Table 2: Studies (prospective cohort study or randomized controlled trial) performed in elderly subjects to investigate the optimum dietary supplementation, other than proteins, for the treatment of sarcopenia.

NutrientsAuthorType of studyResults Recommended treatment

Vitamin D Snijder et al., 2006 [114]Prospective cohort studyPoor vitamin D status is independently associated with an increased risk of falling in the elderly, particularly in those aged 65–75 yr.
Verhaar et al., 2000 [109]Randomized controlled trialSix months of alphacalcidol treatment led to a significant increase in the walking distance over 2 minutes.Six months of vitamin D treatment (0.5 microg alphacalcidol)
Gloth et al., 1995 [110]Randomized controlled trialIn this cohort of homebound older people, improvement in vitamin D status was associated with functional improvement as measured by the Frail Elderly Functional Assessment questionnaire.One month of therapy with either placebo or vitamin D (ergo-calciferol)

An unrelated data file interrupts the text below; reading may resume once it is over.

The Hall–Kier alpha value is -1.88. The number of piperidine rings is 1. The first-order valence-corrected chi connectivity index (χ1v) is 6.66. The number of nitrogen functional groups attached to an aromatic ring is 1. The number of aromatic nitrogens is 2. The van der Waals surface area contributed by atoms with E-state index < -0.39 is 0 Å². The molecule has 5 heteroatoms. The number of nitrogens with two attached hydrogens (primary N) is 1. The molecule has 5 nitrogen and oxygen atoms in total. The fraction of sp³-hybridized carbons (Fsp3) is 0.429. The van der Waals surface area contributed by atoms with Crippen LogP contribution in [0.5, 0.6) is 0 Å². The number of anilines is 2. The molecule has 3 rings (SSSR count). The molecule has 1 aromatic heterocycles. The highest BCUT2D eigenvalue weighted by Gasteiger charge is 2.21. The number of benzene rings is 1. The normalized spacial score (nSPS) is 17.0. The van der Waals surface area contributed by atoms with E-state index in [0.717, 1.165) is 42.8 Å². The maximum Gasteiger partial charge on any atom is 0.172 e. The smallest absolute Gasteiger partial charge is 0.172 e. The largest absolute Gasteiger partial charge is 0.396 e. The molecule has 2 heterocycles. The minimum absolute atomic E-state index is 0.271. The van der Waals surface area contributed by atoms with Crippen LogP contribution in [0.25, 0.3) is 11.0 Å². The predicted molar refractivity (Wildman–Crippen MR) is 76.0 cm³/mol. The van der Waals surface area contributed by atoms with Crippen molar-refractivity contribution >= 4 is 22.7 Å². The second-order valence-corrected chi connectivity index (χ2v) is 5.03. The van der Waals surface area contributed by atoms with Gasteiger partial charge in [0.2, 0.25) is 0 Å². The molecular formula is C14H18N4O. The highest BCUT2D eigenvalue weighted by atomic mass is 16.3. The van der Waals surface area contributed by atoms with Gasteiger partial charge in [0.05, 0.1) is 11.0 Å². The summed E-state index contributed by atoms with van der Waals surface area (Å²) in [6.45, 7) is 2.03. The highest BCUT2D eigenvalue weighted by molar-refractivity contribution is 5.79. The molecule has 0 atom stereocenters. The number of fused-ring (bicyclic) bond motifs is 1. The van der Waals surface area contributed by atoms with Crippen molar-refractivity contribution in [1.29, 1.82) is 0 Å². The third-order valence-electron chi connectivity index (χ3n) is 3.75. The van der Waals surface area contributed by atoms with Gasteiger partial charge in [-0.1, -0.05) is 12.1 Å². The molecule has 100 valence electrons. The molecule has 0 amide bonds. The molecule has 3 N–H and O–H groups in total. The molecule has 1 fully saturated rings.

Beta-hydroxy-beta-methylbutyrate (HMB) Flakoll et al., 2004 [50]Randomized controlled trialDaily supplementation of HMB, arginine, and lysine for 12 wk Daily supplementation of HMB, arginine, and lysine for 12 wk positively altered measurements of functionality, strength, fat-free
mass, and protein synthesis, suggesting that the strategy of targeted nutrition has the ability to affect muscle health in elderly women.

Long-chain omega-3 fatty acidsSmith et al., 2011 [131]Randomized controlled trialOmega-3 fatty acid supplementation had no effect on the basal rate of muscle protein synthesis but enhanced the hyperaminoacidemia-hyperinsulinemia-induced increase in the rate of muscle protein synthesis, which was accompanied by greater increases in muscle mTORSer2448 phosphorylation1.86 g eicosapentaenoic acid (EPA, 20:5n23) and 1.50 g docosahexaenoic acid (DHA, 22:6n23), both as ethyl esters